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Data and Functions Separation in Functional Programming - FP Series

Discover how functional programming separates data and functions for code clarity and reliability. Learn why this approach matters.

The second core concept in functional programming is the clear division between data and functions, setting it in contrast to object-oriented programming where these two are often closely intertwined.

Let's start by defining what we mean by data here. Data, in our context, encompasses any information that a program holds. It could be employee details in a payroll system, car specifications on a used car website, or character attributes in a video game. Essentially, it encompasses all the program's information.

In object-oriented programming, this data is typically encapsulated within objects as member variables, and it's usually accessed or modified using the object's methods.

Now, consider what functions entail. A function, in this context, is an operation applied to the data, transforming it into meaningful information. For example, you might want to calculate the average salary of programmers in your company, filter cars made after a specific year on a car website, or check if two characters collide in a video game.

    	class Person:
        	def __init__(self, name, age):
    = name
                self.age = age
            def increase_age():
            	self.age += 1
            def change_name(new_name):
    = new_name
    	person = {
        	'name': 'Sharon',
            'age': 34
        def change_name(person, new_name):

In object-oriented programming, functions often coexist with data within objects, enabling you to manipulate or retrieve data through these functions.

In functional programming, however, functions are entirely independent of the data they operate on. This means that, to work with specific data, you must pass it as arguments to the function instead of using the 'self' keyword as you would in object-oriented programming.

Additionally, due to the immutability principle, these functions should never alter the data they receive; instead, they return a modified copy. In Python, this is facilitated by the fact that most arguments are passed by reference.

If you come from an object-oriented background, the emphasis on separating data and functions in functional programming may initially appear unusual. After all, a key tenet of object-oriented programming is encapsulating data and its related functions within objects. To understand why functional programming advocates data-function separation, it's worth revisiting why object-oriented programming promotes their amalgamation.

The primary reason for keeping data and functions together within objects is to allow interaction with member variables without directly manipulating them. Why avoid direct manipulation of member variables? Well, when programmers have unrestricted access to variables, they can and often will make unintended changes. Consider a simple example: a 'person' object with publicly accessible properties like 'first name,' 'last name,' and 'initials.'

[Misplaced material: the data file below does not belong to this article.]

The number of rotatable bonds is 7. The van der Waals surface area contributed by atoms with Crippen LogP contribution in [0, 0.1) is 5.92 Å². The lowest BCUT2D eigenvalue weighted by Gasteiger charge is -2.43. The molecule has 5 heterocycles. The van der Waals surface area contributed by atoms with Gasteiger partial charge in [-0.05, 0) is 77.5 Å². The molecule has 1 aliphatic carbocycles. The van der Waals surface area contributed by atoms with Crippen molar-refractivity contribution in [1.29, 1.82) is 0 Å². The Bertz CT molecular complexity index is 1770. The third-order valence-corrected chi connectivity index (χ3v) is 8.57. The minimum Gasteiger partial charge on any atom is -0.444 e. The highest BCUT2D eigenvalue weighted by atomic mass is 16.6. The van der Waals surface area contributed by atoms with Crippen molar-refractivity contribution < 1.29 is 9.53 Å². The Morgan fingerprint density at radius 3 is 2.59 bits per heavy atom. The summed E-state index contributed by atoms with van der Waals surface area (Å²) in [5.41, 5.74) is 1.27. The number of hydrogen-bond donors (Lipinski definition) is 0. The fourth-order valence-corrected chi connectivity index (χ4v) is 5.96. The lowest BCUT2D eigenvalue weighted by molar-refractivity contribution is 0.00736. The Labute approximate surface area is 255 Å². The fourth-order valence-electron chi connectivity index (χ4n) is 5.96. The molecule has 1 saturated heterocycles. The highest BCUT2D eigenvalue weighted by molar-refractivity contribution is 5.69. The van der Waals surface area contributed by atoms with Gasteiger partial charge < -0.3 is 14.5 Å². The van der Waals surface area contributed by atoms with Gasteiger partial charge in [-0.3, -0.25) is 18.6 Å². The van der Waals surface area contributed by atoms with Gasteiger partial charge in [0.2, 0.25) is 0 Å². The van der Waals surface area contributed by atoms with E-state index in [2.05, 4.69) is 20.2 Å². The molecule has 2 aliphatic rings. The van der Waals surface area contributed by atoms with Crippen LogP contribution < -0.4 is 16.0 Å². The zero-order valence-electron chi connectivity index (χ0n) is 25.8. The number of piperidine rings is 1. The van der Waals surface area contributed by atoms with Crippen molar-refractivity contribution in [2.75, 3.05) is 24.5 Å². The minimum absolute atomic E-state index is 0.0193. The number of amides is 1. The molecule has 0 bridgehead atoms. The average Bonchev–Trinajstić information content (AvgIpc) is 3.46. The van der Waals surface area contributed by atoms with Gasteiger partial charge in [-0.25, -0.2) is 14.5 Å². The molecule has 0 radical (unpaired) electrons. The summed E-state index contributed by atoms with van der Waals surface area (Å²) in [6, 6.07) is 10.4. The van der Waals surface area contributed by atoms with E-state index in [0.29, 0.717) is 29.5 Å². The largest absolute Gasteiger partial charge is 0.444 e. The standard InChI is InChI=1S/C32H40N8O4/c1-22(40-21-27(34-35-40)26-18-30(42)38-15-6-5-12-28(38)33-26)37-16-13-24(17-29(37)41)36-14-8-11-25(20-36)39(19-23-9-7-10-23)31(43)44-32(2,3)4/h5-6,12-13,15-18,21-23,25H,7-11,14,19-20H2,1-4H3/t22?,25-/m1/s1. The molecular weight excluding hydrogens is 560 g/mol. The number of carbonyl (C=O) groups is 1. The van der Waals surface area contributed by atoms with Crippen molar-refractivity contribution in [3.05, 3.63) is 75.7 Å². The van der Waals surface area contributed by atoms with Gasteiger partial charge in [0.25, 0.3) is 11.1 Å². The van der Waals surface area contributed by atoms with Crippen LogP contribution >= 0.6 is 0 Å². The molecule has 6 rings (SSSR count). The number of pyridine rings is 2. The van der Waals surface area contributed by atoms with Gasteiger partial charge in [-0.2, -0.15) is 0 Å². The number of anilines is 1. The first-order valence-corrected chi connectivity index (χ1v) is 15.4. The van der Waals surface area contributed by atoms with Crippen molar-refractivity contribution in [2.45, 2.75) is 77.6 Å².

Initially, when an instance of this class is created, the 'initials' property is correctly set. However, if programmers are granted direct access to these properties, they must remember to update 'initials' every time 'first name' or 'last name' changes, which they are likely to forget at some point, introducing bugs into the program.

The usual solution is to make variables private, often by prefixing them with underscores in Python, and allow access only through member functions. These functions ensure that variables remain up-to-date.

Functional programming takes a different approach, keeping data constant and immutable. In the absence of constants (as found in some other languages), Python follows suit.

In functional programming, if you need to modify data, you create a new constant representing the updated information. You then use this updated constant in all future calculations, ensuring clarity about the data it represents.

Let's explore this with an example. Imagine creating a simple to-do list program that helps people manage tasks. In an object-oriented approach, we'd create a 'to-do item' class containing properties like 'name' and 'completed,' along with functions like 'change name' or 'mark as done.'

We might also have a 'to-do list' class holding a list of 'to-do items' and functions for adding, removing, or sorting items.

In functional programming, data and functions are kept distinct. Instead of encapsulating data properties within classes, we often represent data using structures like lists or dictionaries.

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